A group of European politicians and intellectuals sent a clear message condemning the Turkish military's intervention in the presidential election process, saying that the perceived threat in Turkey against secularism was "overstated."
"It is vital to send an unambiguous message to Turkish society. We strongly regret this intervention, which could harm Turkey's progress as well as its relations with the European Union," said the more than 30 signatories in a letter published on Thursday in the International Herald Tribune.
Hans van den Broek, former foreign minister of the Netherlands; Daniel Cohn-Bendit, member of European Parliament; Andrew Duff, member of European Parliament; Joschka Fischer, former foreign minister of Germany; Timothy Garton Ash, Oxford University; Teresa Patrício Gouveia, former foreign minister of Portugal; Joost Lagendijk, member of European Parliament; Alain Minc, chairman of Le Monde; Cem Özdemir, member of European Parliament and Ana Palacio, former foreign minister of Spain, were among the signers of the letter.
The military issued a midnight e-memo on April 27 expressing concern over debates on secularism in connection with the presidential election process and threatening intervention to restore secular order if such a need arises. The statement came hours after Foreign Minister Abdullah Gül, the sole candidate for the presidency, failed to get enough votes to be elected in the first round. The main opposition Republican People's Party (CHP) immediately applied to the Constitutional Court to get the election cancelled, saying there were not enough deputies in attendance. Thursday's letter noted that the military justified its statement by the need to defend "Turkish secularism" but added, "However, the threat to secularism has been overstated." Noting that Turkey has undertaken a number of important reforms in sectors ranging from women's rights to education providing legal protection for secular values, the letter read: "Turkish legislation has never been closer to European standards than today, and many of these changes have been brought about under the current government."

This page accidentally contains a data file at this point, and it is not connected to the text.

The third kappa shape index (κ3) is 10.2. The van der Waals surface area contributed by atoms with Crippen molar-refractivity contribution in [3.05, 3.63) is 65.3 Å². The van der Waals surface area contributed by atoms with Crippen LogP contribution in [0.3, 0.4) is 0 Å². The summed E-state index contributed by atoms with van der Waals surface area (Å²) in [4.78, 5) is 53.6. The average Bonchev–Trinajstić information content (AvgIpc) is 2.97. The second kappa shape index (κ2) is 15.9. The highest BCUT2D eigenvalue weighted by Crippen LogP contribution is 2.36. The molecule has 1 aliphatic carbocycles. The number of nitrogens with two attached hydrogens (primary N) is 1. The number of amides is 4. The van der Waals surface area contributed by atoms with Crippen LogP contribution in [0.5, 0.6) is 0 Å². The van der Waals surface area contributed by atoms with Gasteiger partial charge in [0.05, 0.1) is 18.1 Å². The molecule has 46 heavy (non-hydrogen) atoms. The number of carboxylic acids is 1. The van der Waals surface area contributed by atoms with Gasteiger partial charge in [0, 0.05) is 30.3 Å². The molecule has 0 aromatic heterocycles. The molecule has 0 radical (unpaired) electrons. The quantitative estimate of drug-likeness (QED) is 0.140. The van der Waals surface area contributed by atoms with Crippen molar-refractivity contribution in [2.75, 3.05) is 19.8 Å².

The reforms carried out by the Justice and Development Party (AK Party) government have brought Turkey closer to becoming a member of the EU. Dismissing fears that his presidency would be a blow to secular order, Gül has said the AK Party would have never pursued EU-oriented reforms if it had a secret Islamist agenda.
"We understand those who are concerned about the concentration of power, but this should not be taken as an excuse for the military to limit democratic government," the letter said, warning that the April 27 memorandum "throws Turkey's compliance [with EU criteria] into doubt."
Last Mod: 18 Mayıs 2007, 10:59